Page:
Acclaimed Ghanaian British architect Sir David Adjaye has stepped away from a number of roles after The Financial Times reported that three former employees accused him and his firm of different forms of exploitation — from alleged sexual assault and sexual harassment by him to a toxic work culture.
In a statement to BBC News on Wednesday, Adjaye said: “I absolutely reject any claims of sexual misconduct, abuse or criminal wrongdoing. These allegations are untrue, distressing for me and my family and run counter to everything I stand for.
Following the Financial Times report, Adjaye departed his post as architectural adviser to the mayor of London, and his work on a planned Holocaust Memorial in the British capital was suspended. His commission to design a new national cathedral in Accra, Ghana has also now been called into question, as well as a museum of West African art in Benin City, Nigeria. The latter, known as the Edo Museum of West African Art, was set to house some of the Benin Bronzes that Germany returned to Nigeria in 2021.
One woman accused Sir David of assaulting her in a South African airport bathroom in 2019. She made a criminal complaint in 2021, which police in the country told the Financial Times they had “registered”. Adjaye’s lawyers told the paper he denied the allegation “in the strongest possible terms” and said the woman had made the allegation well after the event, to try to extract money from Sir David after being dismissed for poor performance at work.
A second woman accused him of forcibly kissing her at the Royal Academy of Arts in London, before “a series of controlling and emotionally abusive sexual encounters with him” in the subsequent months.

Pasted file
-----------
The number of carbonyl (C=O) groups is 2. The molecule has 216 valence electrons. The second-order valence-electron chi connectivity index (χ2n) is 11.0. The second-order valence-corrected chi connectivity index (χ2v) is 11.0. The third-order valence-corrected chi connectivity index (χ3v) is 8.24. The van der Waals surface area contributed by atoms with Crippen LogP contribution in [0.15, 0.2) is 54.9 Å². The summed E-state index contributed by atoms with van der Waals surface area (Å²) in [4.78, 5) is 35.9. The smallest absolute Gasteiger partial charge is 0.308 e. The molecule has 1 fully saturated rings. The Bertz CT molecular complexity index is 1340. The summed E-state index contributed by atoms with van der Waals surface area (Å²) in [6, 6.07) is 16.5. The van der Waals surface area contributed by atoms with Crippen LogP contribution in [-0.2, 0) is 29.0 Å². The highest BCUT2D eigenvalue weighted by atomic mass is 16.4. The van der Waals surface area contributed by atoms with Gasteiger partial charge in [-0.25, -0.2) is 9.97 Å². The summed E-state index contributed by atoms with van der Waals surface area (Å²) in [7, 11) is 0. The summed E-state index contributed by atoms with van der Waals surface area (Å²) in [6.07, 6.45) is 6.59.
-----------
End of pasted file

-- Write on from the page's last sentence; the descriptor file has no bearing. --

She said she sent Sir David a legal letter in February 2022, accusing him of sexual misconduct.
Sir David’s lawyer told the Financial Times he had kissed the woman at the Royal Academy but “categorically denies” her version of events is correct or that “he exhibited abusive and controlling behaviour towards [her]”.
“I am ashamed to say that I entered into relationships which though entirely consensual, blurred the boundaries between my professional and personal lives. I am deeply sorry.
“To restore trust and accountability, I will be immediately seeking professional help in order to learn from these mistakes, to ensure that they never happen again.”
Adjaye was previously honored with a knighthood and a gold medal by the Royal Institute of British Architects. He has worked on an array of arts institutions, including the Museum of Contemporary Art Denver, the National Museum of African American History and Culture in Washington, D.C., and the Aïshti Foundation in Lebanon. He also has a spread of forthcoming buildings for institutions such as the Studio Museum in Harlem, the Princeton University Art Museum in New Jersey, the Africa Institute in Sharjah, the Museum of West African Art in Benin City, Nigeria, and the Kiran Nadar Museum of Art in Delhi.